Apologies in advance for the lateness of my reply. I missed a few emails in all the shuffle.
Jim Jewett wrote:
On 1/30/07, Chris Rebert firstname.lastname@example.org wrote:
Jim Jewett wrote:
On 1/28/07, Chris Rebert email@example.com wrote:
Naive programmers desiring mutable default arguments often make the mistake of writing the following:
def foo(mutable=some_expr_producing_mutable): #rest of function
Yes, it is an ugly gotcha, but so is the alternative. If it is changed, then just as many naive programmers (though perhaps not exactly the same ones) will make the opposite mistake -- and so will some experienced programmers who are used to current semantics.
Anyone (ab)using the current semantics with the above construct is or ought to be aware that such usage is unpythonic.
Are you worried about naive programmers or not?
Additionally, I see making the opposite mistake as usually only maybe causing a performance problem, as opposed to causing the program to work incorrectly.
That is true only when the argument is a cache. Generally, resetting the storage will make the program work incorrectly, but the program won't fail on the first data tested -- which means the bug is less likely to be caught.
I am worried about naive programmers. It seems that the opposite mistake (thinking arguments will be evaluated only once, at def-time, rather than at each call) won't have non-performance related effects a good bit of the time. For many of the remaining cases, the person probably is/should be using a constant instead of a default argument. Yes, there will be some cases where badness could happen. However, (1) this is intended for Py3k, so there will already be a bunch of changes for newbies to learn, (2) the chance of weirdness happening is a good bit lower compared to the current state of mutable default arguments.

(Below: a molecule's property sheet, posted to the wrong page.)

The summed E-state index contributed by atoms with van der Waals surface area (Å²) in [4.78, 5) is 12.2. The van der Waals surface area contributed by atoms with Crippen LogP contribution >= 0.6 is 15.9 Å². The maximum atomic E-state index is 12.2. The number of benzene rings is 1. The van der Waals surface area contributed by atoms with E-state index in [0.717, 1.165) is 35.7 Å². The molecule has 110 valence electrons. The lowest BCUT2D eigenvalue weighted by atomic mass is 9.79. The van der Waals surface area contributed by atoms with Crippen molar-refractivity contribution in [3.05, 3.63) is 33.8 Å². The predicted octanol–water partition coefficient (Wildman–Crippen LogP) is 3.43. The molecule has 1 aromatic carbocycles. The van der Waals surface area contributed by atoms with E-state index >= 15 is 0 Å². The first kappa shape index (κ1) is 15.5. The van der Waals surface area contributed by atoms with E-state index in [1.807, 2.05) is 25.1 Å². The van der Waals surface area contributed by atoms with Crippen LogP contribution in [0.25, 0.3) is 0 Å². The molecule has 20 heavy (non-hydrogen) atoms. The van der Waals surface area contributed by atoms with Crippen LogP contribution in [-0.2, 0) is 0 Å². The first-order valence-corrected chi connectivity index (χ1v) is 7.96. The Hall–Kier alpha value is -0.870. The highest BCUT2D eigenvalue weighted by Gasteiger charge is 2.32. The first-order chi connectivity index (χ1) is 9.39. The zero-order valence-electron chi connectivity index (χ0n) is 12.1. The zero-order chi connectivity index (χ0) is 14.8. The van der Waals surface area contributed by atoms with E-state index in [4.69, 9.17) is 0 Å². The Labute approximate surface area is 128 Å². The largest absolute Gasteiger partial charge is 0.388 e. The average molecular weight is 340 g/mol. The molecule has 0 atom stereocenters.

Also, due to the hairiness/obscurity of the construct, hardly anyone uses it, so the impact of removing it should be relatively minor.
I just did found 181 such uses in my own installation. 29 were either 3rd-party or test code, but that still leaves over 150 uses in the standard library. It is possible that some of them would also work with your semantics, or may even be bugs today -- but you would have to go through them one-by-one as part of the PEP process.
I have a script to gather statistics on default argument usage in the standard library 90% done. Its results will be included in the next PEP draft.
There are currently few, if any, known good uses of the current
behavior of mutable default arguments. The most common one is to preserve function state between calls. However, as one of the lists  comments, this purpose is much better served by decorators, classes, or(though less preferred) global variables.
I disagree. This is particularly wrong for someone coming from a functional background.
I assume you disagree with the "purpose is much better served by decorators, classes, or local variables" part as opposed to the "default mutable arguments with current semantics have few good uses" part. Please correct me if I'm in error.